Watching Donald Trump fight a trade war is a bit like watching George Foreman’s 1974 title bout against Muhammad Ali. The pulverising power of the champion in the opening rounds is awe-inspiring, but against a wily and disciplined opponent who has the mental ability to absorb punishment, you know he’s setting himself up for that eighth-round knockout.
The Trump method, which he supposedly honed in the real-estate world, is to bully your way to a deal. You manoeuvre yourself into a position of overwhelming power, then you open negotiations. That’s why Trump wanted to smash the multilateral global order, cheering the breakup of Europe and undermining the World Trade Organization: divide and conquer.
When it comes to China, Trump is right that China stands to lose more than America from a trade war. Precisely because the US runs such a large deficit with China, China needs the US economy more than the US needs China’s. In the aggregate, China will suffer the most from a prolonged trade war. Thus it stands to reason that in a scrap, Beijing will be the first to cry uncle.
Except that aggregates don’t make decisions, at least not in China. The leadership does. And just in case Trump hasn’t noticed, the Communist leadership doesn’t spend hours each day watching Fox and Friends to see how they’re playing on Main Street. The Chinese leadership can’t willy-nilly ignore its citizens’ wishes indefinitely, but put simply, there are no mid-term elections looming in China.
Like Ali did in 1974, China can probably absorb a good deal of punishment in the early rounds, relying on its stamina to go the distance. Given that the US President has repeatedly cited the performance of the stock market as an indicator of his economic savvy, it’s hard to imagine plunges in the indices, of the sort we saw this past week, sliding off his back indefinitely. Meanwhile, if the idea of fighting for American jobs plays well among his base, it will be complicated by the fact that many other industries in which his supporters work will be negatively affected by a prolonged standoff. Given how little of a margin of error Trump has, with his approval ratings so low, he doesn’t have a lot left to burn. He needs a deal.
And yet, from an economic standpoint, he’s carried a knife to a gunfight. China engages in all sorts of unfair trade practices, and Trump has a reasonable point that they should be forced to open up more. But why choose steel for your ammunition? A big part of the reason the American steel industry is declining is that its competitiveness has been sliding for decades. Its plant is aging. This has depressed margins, which has limited the amounts available for re-investment and re-tooling. New entrants to the steel industry in the developing world, by installing state-of-the-art machinery, are able to operate with much healthier profit margins than those in the US.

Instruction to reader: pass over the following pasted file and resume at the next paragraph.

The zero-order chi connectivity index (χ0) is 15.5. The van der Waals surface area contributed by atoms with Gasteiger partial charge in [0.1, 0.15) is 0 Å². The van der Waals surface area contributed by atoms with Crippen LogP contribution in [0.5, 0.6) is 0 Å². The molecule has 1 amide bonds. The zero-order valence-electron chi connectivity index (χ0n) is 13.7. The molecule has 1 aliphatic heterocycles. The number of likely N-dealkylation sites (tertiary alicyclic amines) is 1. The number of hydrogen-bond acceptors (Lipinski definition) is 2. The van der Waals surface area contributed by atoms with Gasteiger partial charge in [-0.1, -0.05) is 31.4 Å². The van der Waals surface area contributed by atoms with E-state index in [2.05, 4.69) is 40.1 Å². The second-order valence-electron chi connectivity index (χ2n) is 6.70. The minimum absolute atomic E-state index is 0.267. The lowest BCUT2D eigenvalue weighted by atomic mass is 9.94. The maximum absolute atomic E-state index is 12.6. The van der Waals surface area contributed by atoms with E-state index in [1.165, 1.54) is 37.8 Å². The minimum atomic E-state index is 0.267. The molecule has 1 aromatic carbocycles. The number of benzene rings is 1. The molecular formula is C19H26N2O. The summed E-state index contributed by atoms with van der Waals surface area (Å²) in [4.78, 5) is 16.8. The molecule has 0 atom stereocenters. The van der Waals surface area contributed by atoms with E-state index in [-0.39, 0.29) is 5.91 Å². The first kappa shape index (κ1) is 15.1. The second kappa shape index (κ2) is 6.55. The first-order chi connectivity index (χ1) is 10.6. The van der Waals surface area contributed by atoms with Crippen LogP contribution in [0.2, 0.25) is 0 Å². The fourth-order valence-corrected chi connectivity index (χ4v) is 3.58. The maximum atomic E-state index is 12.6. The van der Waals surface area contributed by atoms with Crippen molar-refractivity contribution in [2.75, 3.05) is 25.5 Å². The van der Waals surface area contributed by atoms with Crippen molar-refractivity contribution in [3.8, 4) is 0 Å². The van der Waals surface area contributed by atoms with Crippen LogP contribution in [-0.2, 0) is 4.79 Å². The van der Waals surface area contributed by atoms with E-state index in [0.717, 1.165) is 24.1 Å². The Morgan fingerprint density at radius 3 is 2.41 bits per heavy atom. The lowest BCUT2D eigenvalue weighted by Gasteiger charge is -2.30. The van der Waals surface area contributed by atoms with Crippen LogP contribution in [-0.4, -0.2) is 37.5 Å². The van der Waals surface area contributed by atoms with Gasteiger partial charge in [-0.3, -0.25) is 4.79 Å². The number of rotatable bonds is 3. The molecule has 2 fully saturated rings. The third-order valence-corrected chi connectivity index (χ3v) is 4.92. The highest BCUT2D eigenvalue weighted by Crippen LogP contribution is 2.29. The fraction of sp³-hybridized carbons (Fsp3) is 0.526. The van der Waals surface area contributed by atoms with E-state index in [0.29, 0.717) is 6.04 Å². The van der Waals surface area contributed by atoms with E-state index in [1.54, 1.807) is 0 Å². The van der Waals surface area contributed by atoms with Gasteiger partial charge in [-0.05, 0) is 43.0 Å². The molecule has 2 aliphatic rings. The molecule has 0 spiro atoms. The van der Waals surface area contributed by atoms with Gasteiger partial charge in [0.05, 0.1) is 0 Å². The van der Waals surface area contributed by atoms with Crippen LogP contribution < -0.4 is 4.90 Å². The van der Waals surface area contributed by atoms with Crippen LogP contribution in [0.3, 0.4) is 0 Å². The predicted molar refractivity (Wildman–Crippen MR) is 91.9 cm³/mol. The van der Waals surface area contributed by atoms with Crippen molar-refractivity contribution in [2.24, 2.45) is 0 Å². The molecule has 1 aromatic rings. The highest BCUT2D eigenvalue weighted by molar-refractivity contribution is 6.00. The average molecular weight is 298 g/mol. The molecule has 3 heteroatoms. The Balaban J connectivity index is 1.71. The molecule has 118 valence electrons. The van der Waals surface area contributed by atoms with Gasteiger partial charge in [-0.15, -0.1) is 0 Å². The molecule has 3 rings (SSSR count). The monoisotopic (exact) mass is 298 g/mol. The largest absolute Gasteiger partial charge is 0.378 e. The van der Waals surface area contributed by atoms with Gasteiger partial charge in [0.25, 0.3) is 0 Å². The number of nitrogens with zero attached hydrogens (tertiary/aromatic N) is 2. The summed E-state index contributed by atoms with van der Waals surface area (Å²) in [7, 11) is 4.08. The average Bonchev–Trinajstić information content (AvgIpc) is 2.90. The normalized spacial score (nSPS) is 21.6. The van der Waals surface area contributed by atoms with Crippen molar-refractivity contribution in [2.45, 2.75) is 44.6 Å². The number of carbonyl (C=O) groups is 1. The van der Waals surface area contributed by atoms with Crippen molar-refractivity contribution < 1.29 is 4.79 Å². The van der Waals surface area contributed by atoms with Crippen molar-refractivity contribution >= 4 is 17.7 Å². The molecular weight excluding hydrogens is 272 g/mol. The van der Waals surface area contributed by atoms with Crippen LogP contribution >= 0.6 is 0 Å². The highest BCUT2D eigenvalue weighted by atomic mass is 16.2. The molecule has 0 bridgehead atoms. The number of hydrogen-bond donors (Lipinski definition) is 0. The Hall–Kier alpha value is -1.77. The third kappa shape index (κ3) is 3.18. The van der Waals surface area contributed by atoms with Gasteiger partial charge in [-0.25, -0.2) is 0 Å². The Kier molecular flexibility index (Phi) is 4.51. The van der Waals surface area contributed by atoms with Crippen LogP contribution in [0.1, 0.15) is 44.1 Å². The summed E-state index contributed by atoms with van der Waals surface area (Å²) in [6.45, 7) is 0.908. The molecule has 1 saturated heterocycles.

In principle, therefore, Chinese producers can absorb more of the costs imposed by a trade war than American producers can. In the short term, American steelmakers may get a modest boost from the added protection, but it probably won’t change their margins enough to reverse long-term trends. Meanwhile, if the tariffs trigger a trade war, the damage will be absorbed by other industries which are competitive, and which could stand up well in a tussle.
The Trump administration’s divide-and-conquer strategy appears not to be working. Having enthusiastically welcomed the Brexit vote, in the hopes that it would unleash a populist tide across Europe, Trump has had to watch as Europe’s leaders effectively regrouped. The populist tide continues, but fears of a European break-up now look premature. On the contrary, Britain is slowly but surely moving itself back into the European column – would you want to bet the farm on a new trade deal with this bloke? Current betting is that Brexit, if it happens at all, will be almost in name only. Equally, when Trump walked away from the Trans-Pacific Partnership, he apparently calculated that without the US, the deal would collapse and everyone would petition the US separately for new deals. Instead, the TPP re-constituted itself under China leadership.
Each time Trump fires an arrow that misses its target, his quiver empties. It’s conceivable that Beijing will make some kind of cosmetic concessions that will enable Trump to save face before his supporters, claiming a victory while hiding its Pyrrhic character. But it’s telling that Trump’s best hope is that Beijing throws him some kind of lifeline. His worst fear, by contrast, would have to be that Beijing decides to take this one the distance.
In that case, Trump may find himself reliving George Foreman’s seventh round. ‘I hit him hard to the jaw’ Foreman said years later, recalling the match. ‘He held me and whispered in my ear: “That all you got, George?” I realized that this ain’t what I thought it was.’
To readers in South Africa: I’ll be speaking about my new book, Twilight of the Money Gods, on 4 April at 4 pm at the South African Institute of International Affairs in Johannesburg, and on 11 April at 12:15 at Stellenbosch University.